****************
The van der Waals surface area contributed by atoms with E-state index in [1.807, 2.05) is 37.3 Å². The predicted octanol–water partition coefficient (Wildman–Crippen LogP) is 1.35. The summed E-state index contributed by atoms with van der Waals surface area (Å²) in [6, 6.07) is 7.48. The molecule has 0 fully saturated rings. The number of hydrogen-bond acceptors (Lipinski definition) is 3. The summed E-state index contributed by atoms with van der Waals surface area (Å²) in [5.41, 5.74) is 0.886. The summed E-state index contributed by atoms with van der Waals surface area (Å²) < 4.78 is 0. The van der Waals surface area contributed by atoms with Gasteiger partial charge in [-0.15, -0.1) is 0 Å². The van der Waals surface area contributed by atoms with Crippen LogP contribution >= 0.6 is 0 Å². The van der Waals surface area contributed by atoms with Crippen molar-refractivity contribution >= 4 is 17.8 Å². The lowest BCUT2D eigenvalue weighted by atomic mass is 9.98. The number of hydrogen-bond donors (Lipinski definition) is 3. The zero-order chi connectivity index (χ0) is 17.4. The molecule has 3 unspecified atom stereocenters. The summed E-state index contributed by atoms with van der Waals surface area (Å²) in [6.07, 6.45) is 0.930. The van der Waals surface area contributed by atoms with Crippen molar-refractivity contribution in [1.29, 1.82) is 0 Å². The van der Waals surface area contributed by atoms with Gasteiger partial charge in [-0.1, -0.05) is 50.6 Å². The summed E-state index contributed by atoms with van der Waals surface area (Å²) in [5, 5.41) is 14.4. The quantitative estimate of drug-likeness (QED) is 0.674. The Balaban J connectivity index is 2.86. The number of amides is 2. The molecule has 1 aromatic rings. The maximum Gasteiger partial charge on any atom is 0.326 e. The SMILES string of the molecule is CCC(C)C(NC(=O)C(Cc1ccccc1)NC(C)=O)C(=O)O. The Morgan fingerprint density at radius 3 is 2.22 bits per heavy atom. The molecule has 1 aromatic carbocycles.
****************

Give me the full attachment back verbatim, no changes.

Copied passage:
The van der Waals surface area contributed by atoms with E-state index in [1.807, 2.05) is 37.3 Å². The predicted octanol–water partition coefficient (Wildman–Crippen LogP) is 1.35. The summed E-state index contributed by atoms with van der Waals surface area (Å²) in [6, 6.07) is 7.48. The molecule has 0 fully saturated rings. The number of hydrogen-bond acceptors (Lipinski definition) is 3. The summed E-state index contributed by atoms with van der Waals surface area (Å²) in [5.41, 5.74) is 0.886. The summed E-state index contributed by atoms with van der Waals surface area (Å²) < 4.78 is 0. The van der Waals surface area contributed by atoms with Gasteiger partial charge in [-0.15, -0.1) is 0 Å². The van der Waals surface area contributed by atoms with Crippen LogP contribution >= 0.6 is 0 Å². The van der Waals surface area contributed by atoms with Crippen molar-refractivity contribution >= 4 is 17.8 Å². The lowest BCUT2D eigenvalue weighted by atomic mass is 9.98. The number of hydrogen-bond donors (Lipinski definition) is 3. The zero-order chi connectivity index (χ0) is 17.4. The molecule has 3 unspecified atom stereocenters. The summed E-state index contributed by atoms with van der Waals surface area (Å²) in [6.07, 6.45) is 0.930. The van der Waals surface area contributed by atoms with Crippen molar-refractivity contribution in [1.29, 1.82) is 0 Å². The van der Waals surface area contributed by atoms with Gasteiger partial charge in [-0.1, -0.05) is 50.6 Å². The summed E-state index contributed by atoms with van der Waals surface area (Å²) in [5, 5.41) is 14.4. The quantitative estimate of drug-likeness (QED) is 0.674. The Balaban J connectivity index is 2.86. The number of amides is 2. The molecule has 1 aromatic rings. The maximum Gasteiger partial charge on any atom is 0.326 e. The SMILES string of the molecule is CCC(C)C(NC(=O)C(Cc1ccccc1)NC(C)=O)C(=O)O. The Morgan fingerprint density at radius 3 is 2.22 bits per heavy atom. The molecule has 1 aromatic carbocycles.